Thursday , July 7 2022

The joint duo in Bhutan is undergoing a separation operation in Melbourne


INFANT twins, Nima and Dave, entered the operating room in the morning to be detained at the Roial Children's Hospital in Melbourne.

It is unclear how long connected twins from Bhutan will remain in operative theater to separate their bodies. Despite the extensive planning of pediatric teams and scanning their body organs for 15 months, it remains unclear which parts of their bodies share girls.

The doctors found that they were connected to the torso and to share the liver. The girls also have a bowel to be divided, but they said it can be separated or shared.

Traveling the twins to Australia was a bit scary. Their mother, Bhumchu Zhangmo, traveled with them in a terrible 26-hour transit, which included a difficult end in Bangkok.

On Friday, the head of pediatric surgery, Dr Joe Crameri, who leads a team of 18 who includes surgeons, anesthetists and nurses, said: "We continue to assume how long this will last, but the reality is until the operation begins and in the end we see what connecting girls, we will not know how long.

"We know the hose is mixed and can be completely separated and sit next to each other, or it may also be that girls share parts of the bowel and we need to find a way to share it.

"One of the benefits we all have is that we are all born with a lot of intestines and you can afford to reduce it."

The difficulty in surgery on joint twins is anesthesia and the different effects that poles can have on twins, as they share the body. Twins have a common circulation before surgery, their condition is described as "fragile".

"One of the complexities is that you really do not know what you're doing with a twin, how it affects others," added Dr. Crameri.

Gemini and their mother are from the Himalayan nation of Bhutan, a country known for its mountain ranges, calmness and rule that has launched a plan to govern "gross national satisfaction".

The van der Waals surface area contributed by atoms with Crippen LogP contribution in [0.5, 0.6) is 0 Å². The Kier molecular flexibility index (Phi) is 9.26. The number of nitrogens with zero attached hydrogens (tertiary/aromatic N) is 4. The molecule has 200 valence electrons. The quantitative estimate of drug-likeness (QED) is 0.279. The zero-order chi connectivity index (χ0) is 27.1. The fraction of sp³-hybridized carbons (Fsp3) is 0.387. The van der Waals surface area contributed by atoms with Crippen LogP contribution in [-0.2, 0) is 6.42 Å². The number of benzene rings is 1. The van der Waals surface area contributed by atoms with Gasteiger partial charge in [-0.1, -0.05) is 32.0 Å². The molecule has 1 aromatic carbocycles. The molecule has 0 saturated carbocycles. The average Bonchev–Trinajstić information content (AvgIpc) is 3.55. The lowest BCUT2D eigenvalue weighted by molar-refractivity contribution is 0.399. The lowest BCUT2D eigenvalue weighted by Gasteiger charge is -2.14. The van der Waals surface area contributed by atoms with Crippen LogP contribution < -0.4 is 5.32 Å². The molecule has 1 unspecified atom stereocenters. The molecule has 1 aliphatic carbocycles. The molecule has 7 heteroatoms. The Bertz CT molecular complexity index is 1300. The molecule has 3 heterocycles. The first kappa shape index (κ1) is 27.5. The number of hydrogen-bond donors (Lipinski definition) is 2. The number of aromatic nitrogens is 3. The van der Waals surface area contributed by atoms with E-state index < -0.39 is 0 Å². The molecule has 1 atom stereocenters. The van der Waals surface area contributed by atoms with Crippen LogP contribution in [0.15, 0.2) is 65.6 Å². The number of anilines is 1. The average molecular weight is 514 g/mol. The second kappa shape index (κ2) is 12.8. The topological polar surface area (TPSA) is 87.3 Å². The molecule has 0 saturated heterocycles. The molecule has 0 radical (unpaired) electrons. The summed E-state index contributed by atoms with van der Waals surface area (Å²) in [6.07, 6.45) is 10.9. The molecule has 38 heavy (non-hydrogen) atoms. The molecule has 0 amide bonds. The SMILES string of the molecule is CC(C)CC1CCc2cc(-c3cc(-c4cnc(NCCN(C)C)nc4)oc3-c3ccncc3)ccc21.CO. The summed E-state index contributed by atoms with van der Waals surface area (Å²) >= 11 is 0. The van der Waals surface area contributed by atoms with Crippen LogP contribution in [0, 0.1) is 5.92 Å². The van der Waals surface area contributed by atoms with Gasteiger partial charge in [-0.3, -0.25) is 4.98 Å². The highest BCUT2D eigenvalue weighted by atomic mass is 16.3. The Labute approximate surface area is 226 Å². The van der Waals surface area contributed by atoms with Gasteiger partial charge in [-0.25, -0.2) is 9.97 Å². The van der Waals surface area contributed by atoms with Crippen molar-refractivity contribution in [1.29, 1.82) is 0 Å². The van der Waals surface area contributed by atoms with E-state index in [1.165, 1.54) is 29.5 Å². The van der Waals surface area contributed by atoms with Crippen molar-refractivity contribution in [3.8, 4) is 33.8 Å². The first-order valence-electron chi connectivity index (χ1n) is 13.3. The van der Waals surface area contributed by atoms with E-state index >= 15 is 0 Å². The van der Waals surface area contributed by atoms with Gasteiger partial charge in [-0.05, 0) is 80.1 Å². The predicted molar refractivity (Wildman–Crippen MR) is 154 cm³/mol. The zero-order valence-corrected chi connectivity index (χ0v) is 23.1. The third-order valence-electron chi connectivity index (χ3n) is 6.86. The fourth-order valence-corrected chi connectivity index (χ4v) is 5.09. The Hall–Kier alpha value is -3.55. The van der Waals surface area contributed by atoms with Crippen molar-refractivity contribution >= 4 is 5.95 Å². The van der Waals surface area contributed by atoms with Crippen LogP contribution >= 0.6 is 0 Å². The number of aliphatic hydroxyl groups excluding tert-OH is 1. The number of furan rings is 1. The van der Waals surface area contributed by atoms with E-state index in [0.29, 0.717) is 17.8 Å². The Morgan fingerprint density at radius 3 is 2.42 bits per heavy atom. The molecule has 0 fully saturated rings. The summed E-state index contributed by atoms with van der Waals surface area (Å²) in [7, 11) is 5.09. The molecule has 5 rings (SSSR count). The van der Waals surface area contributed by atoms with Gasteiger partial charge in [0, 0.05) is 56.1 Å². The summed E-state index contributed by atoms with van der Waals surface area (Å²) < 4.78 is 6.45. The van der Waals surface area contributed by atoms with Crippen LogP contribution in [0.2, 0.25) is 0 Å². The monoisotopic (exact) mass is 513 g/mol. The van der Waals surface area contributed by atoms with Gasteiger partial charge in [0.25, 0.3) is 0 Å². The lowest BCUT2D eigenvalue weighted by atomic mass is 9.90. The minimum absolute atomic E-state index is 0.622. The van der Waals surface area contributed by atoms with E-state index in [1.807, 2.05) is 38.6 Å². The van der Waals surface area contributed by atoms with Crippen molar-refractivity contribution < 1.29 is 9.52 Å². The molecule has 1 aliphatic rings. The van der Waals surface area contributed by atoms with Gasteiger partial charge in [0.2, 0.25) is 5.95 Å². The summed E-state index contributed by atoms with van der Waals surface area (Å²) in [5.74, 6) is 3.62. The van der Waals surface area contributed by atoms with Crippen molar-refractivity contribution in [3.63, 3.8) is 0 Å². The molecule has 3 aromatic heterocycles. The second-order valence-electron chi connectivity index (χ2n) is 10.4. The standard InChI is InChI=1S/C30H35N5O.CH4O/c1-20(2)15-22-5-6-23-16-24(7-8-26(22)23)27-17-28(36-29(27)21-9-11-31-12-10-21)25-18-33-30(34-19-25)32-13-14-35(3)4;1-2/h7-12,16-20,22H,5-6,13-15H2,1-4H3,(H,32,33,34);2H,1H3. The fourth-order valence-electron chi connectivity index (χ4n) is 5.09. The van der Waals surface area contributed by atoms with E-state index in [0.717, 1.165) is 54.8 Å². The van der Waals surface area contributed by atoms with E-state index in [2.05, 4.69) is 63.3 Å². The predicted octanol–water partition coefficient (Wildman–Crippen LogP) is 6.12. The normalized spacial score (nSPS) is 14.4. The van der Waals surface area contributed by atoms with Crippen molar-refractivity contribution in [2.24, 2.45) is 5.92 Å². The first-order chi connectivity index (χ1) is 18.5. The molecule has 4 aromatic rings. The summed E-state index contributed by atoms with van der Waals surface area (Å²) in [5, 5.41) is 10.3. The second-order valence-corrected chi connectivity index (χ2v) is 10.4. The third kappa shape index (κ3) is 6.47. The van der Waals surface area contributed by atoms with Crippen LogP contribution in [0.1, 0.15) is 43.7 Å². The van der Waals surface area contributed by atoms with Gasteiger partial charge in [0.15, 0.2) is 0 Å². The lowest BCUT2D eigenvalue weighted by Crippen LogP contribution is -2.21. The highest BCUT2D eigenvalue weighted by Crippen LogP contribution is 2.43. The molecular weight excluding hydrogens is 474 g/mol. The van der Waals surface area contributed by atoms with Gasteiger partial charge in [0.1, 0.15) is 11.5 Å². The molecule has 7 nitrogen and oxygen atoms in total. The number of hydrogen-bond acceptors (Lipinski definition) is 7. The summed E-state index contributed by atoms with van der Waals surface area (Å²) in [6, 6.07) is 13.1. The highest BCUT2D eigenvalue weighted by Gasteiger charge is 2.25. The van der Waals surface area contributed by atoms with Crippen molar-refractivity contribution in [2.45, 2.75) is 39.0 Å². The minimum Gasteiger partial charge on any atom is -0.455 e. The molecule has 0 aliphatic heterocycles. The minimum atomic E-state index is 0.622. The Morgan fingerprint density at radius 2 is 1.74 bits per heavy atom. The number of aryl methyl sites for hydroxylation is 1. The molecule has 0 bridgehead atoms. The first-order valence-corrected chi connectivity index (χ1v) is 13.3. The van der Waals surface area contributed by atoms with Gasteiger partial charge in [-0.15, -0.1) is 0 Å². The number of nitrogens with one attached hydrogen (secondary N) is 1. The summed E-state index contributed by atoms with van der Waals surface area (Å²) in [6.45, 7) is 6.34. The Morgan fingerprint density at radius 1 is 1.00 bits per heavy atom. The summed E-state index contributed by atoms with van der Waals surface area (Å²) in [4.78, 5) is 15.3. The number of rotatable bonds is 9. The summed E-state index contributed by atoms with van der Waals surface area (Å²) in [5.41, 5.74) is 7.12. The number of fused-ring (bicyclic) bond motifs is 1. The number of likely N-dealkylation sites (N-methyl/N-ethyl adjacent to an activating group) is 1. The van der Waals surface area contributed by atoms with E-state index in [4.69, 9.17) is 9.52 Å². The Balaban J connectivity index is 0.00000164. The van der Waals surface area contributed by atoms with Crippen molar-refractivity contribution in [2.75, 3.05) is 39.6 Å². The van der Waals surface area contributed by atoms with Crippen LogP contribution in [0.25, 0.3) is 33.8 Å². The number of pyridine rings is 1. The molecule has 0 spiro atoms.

While arriving in Australia, Dr Crameri said he was delighted with the presentation of Nima and Dave last month.

"I was convinced that the twins were active and communicated with each other, and I was pleased to see that Mama nourished the girls well," he said.

Their mother, Ms. Zhangmo, was excited and engaged to complete the operation.

"These little girls are extra special, because if we did not do this operation … we're just worried about living," said Elizabeth Lodge, director of the Children First Foundation.

She encouraged the public to donate subsequent care and rehabilitation of Nima and Dava, which will be held at the facility for children for the first time at a farm location in Kilmore, Victoria.

"We have a team of physiotherapists who work with us pro bono, which is unbelievable … so we'll crawl them and move and hit all those tags that most 14-month-old girls probably hit right now," she said Sydney Morning Herald.

"We will have some of the same surgeons, anesthetists, theater staff, we will have ICU team with us again, so we are very confident that these little girls will be successfully separated and soon they can crawl, roll, jump and run as two little independent ones."

It is expected that the $ 350,000 operation will be covered by the Victorian state.


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